PIETERMARITZBURG: The world looks up to India and South Africa for providing leadership, External Affairs Minister Sushma Swaraj has said as she recalled the role of iconic leaders Mahatma Gandhi and Nelson Mandela in giving hope to those facing injustice and discrimination.
Swaraj was the keynote speaker at a banquet at the City Hall here marking the 125th anniversary of the day when on June 7, 1893, Mohandas Karamchand Gandhi, a young lawyer then, was thrown off a train compartment reserved for whites only.
"The world is a better place because of us. The world has much to gain from us. The world looks up to us to provide leadership." she asserted.
She said the two leaders gave hope to the enslaved people of this world, whether under colonialism or apartheid.
"It was in Pietermaritzburg that hopewas redefined by two of the greatest leaders of our times. They gave hope to the developing countries, especially India and African nations, by finally freeing them from the yoke of colonialism.
Pietermaritzburg railway station is where a young Mahatma Gandhi was thrown out of a train compartment. The 1893 incident proved to be a turning point in Gandhi's fight against racial discrimination in South Africa.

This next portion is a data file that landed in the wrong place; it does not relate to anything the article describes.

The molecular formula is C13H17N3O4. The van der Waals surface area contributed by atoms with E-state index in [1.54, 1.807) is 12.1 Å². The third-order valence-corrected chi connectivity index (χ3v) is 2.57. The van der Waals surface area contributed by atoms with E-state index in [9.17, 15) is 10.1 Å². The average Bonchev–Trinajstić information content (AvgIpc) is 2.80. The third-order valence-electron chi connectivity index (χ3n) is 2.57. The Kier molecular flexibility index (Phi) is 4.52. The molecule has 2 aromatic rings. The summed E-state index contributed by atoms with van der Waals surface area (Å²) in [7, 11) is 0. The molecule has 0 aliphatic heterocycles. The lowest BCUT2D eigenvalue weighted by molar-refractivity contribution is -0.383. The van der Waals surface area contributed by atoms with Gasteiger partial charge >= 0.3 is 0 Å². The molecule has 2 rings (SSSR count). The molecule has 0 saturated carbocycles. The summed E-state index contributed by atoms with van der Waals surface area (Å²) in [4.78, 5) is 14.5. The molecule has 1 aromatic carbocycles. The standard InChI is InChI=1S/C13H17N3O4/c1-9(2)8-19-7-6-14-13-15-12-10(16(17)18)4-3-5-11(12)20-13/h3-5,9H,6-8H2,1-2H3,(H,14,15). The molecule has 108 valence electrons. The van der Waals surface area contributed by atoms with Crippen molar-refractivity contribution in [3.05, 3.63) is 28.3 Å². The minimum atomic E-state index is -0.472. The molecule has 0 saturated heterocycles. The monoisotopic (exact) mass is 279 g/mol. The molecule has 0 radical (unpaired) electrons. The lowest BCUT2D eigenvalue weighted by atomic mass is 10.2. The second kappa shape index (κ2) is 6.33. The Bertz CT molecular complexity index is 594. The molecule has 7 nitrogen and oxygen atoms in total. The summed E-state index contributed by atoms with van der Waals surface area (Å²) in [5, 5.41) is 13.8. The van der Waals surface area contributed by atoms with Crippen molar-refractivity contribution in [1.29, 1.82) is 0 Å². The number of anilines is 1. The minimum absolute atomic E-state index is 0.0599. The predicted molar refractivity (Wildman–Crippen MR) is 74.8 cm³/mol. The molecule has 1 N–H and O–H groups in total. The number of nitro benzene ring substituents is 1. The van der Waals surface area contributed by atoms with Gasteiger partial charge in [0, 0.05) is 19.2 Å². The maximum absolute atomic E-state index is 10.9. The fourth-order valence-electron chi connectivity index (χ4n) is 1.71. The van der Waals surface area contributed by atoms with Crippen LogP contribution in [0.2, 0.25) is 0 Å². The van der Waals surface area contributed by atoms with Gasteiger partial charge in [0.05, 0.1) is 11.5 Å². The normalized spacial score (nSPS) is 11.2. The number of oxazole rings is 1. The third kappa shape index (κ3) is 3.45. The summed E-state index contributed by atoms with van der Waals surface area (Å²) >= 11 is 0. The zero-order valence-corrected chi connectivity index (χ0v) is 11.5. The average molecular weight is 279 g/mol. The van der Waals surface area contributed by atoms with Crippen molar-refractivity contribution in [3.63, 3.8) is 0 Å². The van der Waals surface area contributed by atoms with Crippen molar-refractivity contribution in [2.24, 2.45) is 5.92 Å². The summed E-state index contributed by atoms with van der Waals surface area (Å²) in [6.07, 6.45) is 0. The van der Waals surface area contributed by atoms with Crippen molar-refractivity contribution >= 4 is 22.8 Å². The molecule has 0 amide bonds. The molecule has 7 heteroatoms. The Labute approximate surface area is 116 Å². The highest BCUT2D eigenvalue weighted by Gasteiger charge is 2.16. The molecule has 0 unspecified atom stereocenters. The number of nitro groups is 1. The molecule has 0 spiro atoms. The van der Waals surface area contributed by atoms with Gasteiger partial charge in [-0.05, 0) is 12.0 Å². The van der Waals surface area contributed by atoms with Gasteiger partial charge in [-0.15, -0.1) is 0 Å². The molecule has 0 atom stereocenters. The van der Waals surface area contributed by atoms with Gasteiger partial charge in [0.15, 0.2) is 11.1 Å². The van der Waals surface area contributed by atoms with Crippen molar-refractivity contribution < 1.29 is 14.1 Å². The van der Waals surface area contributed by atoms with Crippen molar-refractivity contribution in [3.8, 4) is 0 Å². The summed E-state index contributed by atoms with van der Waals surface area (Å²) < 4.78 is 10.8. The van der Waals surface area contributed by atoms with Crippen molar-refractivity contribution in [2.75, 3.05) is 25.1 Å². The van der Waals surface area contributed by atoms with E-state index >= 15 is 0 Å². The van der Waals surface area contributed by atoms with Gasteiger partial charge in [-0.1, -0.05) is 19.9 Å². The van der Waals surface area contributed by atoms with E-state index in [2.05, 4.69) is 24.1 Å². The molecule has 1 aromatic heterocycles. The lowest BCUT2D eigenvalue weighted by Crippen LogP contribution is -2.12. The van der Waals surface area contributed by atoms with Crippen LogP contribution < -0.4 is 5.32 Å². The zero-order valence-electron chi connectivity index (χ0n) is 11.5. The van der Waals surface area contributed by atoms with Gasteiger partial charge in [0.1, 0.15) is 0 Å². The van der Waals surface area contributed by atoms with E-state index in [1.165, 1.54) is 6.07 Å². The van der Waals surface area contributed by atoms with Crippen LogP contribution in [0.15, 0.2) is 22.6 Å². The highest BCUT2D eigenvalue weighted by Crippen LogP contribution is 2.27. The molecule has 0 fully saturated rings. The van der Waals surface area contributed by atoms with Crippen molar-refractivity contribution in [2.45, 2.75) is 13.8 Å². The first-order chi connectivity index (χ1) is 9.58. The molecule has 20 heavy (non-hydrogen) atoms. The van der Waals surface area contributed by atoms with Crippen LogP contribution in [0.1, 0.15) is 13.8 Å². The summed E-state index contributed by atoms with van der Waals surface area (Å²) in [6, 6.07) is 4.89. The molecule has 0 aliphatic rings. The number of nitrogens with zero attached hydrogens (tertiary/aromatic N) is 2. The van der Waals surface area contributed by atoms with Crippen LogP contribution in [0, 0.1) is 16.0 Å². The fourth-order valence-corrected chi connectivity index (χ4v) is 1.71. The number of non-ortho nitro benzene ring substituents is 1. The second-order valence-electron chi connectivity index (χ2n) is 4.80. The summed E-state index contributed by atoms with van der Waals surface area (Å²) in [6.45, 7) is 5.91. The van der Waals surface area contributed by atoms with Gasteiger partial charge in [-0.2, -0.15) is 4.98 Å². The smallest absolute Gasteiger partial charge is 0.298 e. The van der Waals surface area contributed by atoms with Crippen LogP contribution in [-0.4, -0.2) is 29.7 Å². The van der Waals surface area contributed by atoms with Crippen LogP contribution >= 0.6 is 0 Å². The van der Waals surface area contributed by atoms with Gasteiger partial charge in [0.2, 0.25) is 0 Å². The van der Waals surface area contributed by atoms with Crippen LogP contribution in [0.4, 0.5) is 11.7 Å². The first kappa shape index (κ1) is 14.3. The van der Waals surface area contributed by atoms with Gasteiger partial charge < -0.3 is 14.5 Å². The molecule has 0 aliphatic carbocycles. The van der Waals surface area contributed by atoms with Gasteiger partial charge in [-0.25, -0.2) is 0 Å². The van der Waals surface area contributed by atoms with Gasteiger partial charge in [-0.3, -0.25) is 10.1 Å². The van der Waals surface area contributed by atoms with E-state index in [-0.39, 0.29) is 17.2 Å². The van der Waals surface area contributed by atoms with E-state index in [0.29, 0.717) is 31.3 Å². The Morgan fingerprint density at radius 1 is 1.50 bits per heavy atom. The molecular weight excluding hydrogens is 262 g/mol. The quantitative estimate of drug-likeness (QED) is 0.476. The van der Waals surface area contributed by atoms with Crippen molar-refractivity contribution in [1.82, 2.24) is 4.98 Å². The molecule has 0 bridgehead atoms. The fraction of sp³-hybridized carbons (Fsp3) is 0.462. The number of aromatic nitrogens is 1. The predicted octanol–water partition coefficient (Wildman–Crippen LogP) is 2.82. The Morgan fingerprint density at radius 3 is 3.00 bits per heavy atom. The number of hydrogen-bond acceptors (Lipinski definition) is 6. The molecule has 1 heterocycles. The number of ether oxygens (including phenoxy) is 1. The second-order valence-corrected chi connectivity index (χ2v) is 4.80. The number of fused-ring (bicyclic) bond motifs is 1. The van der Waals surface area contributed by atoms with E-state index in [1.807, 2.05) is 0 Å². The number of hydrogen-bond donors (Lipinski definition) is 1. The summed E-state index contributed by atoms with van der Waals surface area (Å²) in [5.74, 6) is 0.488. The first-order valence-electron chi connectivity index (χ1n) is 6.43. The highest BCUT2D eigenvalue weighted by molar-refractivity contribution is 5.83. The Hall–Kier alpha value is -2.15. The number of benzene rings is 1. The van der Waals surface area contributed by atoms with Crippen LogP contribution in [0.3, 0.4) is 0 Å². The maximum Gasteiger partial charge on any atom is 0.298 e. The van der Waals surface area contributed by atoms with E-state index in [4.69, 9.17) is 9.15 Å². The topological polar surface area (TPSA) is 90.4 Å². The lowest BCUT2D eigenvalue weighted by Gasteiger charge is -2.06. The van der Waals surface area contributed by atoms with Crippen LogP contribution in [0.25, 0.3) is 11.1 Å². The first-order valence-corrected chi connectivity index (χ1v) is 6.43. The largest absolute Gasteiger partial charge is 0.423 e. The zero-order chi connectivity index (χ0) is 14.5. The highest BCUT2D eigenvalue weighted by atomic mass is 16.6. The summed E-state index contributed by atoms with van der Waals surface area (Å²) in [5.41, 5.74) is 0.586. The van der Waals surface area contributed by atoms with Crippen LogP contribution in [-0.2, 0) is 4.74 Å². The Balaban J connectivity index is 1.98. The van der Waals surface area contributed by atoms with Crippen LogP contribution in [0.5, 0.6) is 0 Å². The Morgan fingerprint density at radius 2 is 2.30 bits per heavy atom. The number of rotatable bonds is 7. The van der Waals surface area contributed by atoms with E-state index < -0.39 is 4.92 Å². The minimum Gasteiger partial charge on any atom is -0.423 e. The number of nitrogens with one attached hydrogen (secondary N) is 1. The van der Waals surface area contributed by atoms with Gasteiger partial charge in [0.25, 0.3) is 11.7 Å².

"They gave hope to generations to come, by ensuring that our values and principles, which we hold sacred, are forever enshrined in our psyche and in our Constitutions," Swaraj said.
She quoted Mandela when he officially unveiled a statue of Gandhi here 25 years ago, "In his speech, Mandela said 'now more than ever is the time when we have to pay heed to the lessons of Mahatma Gandhi'."
Swaraj lauded the role of Indian-origin South Africans in the struggle for freedom.
"The history of South Africa is full of tales of individuals who gave up their today for a better tomorrow.
"The story of the people of Indian-origin is a story of undaunted determination and courage, as they made sacrifices in South Africa's long struggle against colonialism and apartheid," she said.
Swaraj recalled the support that India provided to South Africa at international forums during its struggle against apartheid.
"India was the first country to sever trade relations with the apartheid government in 1946, and subsequently imposed a complete diplomatic, commercial, cultural and sports embargo on South Africa.
"The African National Congress maintained a Representative Office in New Delhi from the 1960 onwards. And at the end of apartheid, India immediately re-established relations with South Africa in 1993. Since then there have been a steady consolidation of our close and friendly ties with South Africa, both bilaterally and through BRICS, IBSA and other regional and multilateral fora," she said.
Swaraj also highlighted the participation by South African youth in various programmes run by India.
"Youth are our emissaries for the future. I am happy to learn that in 2017-18, 28 young men and women from South Africa visited India through the Know India Programme. Last year, 48 South African went on the ITEC and ICCR African scholarship programmes to India," the minister said.
Swaraj said India and South Africa are marching hand-in-hand towards peace, prosperity and development.